If ethnography is the antidote to misrepresentation, then stories about similar families, worries and pastimes can say something humane in a sea of fear mongering. But we also know that anthropology has also relied on categories of difference for its role in translation. Our own stories shape how we see that humanity. I am often asked a simple question: Why did I choose to study Indonesia? Indonesians, Americans, students, family members ask this innocent, reasonable question. It isn’t easy to answer. As I suspect is true for most anthropologists, the answer is a mix of choice and luck. I was lucky to be born to parents who raised me in Southeast Asia (Hong Kong, the Philippines and Singapore). While I probably would have become an anthropologist, I likely would not have focused on the countries in which I was raised because they were too familiar. As a college student in California, I had little interest in studying the places I already knew. I wanted to study a place that was just unfamiliar enough to still be a bit exotic. My university had an excellent program in Indonesian studies, so that is the place I chose. If I had gone to a different college, I might have chosen another place. Selecting Indonesia was both choice and luck.

Sharing a background story of that sort is vulnerable because it appears to threaten the emotional foundation anthropologists are supposed to have with their research communities. We are supposed to fall in love with a place, a people, and have sentimental explanations for our choices. Yet in spite of my own journey, I only feel more connected to my Indonesian friends’ feelings in the intervening decades. Here or there, when a friend gets married, has a child, gets divorced, loses a parent, these all cause me joy or pain. If I am truly lucky, I am able to be present for some of these events. Small things connect me, too, like being able to wander through a market arm in arm with a dear friend, bargaining and chatting with vendors. Gossiping about cousins and colleagues while sitting in interminable traffic.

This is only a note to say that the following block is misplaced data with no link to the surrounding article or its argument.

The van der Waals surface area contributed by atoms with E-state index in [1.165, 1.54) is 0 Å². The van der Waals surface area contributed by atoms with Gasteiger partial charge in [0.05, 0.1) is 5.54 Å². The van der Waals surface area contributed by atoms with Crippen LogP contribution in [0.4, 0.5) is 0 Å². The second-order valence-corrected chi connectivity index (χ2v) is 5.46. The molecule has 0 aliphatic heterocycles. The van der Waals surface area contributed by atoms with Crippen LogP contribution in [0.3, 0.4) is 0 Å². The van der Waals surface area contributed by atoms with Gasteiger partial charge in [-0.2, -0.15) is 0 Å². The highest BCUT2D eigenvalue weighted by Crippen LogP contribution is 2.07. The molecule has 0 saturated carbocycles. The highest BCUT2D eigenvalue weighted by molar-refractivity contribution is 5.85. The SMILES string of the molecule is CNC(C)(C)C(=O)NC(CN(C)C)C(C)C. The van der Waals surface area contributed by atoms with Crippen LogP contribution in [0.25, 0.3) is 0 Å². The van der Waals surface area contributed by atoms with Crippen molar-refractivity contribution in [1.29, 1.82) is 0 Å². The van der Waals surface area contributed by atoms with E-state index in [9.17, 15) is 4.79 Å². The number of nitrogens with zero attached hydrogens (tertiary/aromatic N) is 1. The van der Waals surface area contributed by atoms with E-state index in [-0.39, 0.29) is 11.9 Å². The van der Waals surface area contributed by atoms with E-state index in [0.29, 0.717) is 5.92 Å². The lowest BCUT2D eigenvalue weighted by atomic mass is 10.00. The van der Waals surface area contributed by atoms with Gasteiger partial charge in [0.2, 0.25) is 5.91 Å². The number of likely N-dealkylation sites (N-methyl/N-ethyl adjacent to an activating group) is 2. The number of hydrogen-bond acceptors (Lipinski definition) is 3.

These small delights could be enough. The little joys of feeling close to people who, like me, are sorting out life as it comes to them, making sense of the contours as they emerge. But they aren’t enough. It should be sufficient to simply want to relate those recognizable insecurities we all share, but that is rarely enough. Instead, I find that the nothing sends me to the keyboard faster than reading regrettably common and acceptable descriptions of Muslims in general and Indonesians in particular as provincial and anachronistic. No writing block can endure the irritation born of my reaction to radical difference. Being offended and agitated truly is empowering. And if writing is any way a small solution to continued circulation of conventional wisdoms that reproduce exclusions, then maybe getting cranky is good because it produces more writing. I would really like to live in a world where writing about the small things was enough. I would like to find myself in a world where I wasn’t provoked, but until that day comes, here’s to turning to the keyboard. Here’s to feeling.

 

I am an anthropologist and historian of Tibet, and a professor at the University of Colorado. I conduct research, write, lecture, and teach. At any given time, I am probably working on one of the following projects: Tibet, British empire, and the Pangdatsang family; the CIA as an ethnographic subject; contemporary US empire; the ongoing self-immolations in Tibet; the Chushi Gangdrug resistance army; refugee citizenship in the Tibetan diaspora (Canada, India, Nepal, USA); and, anthropology as theoretical storytelling.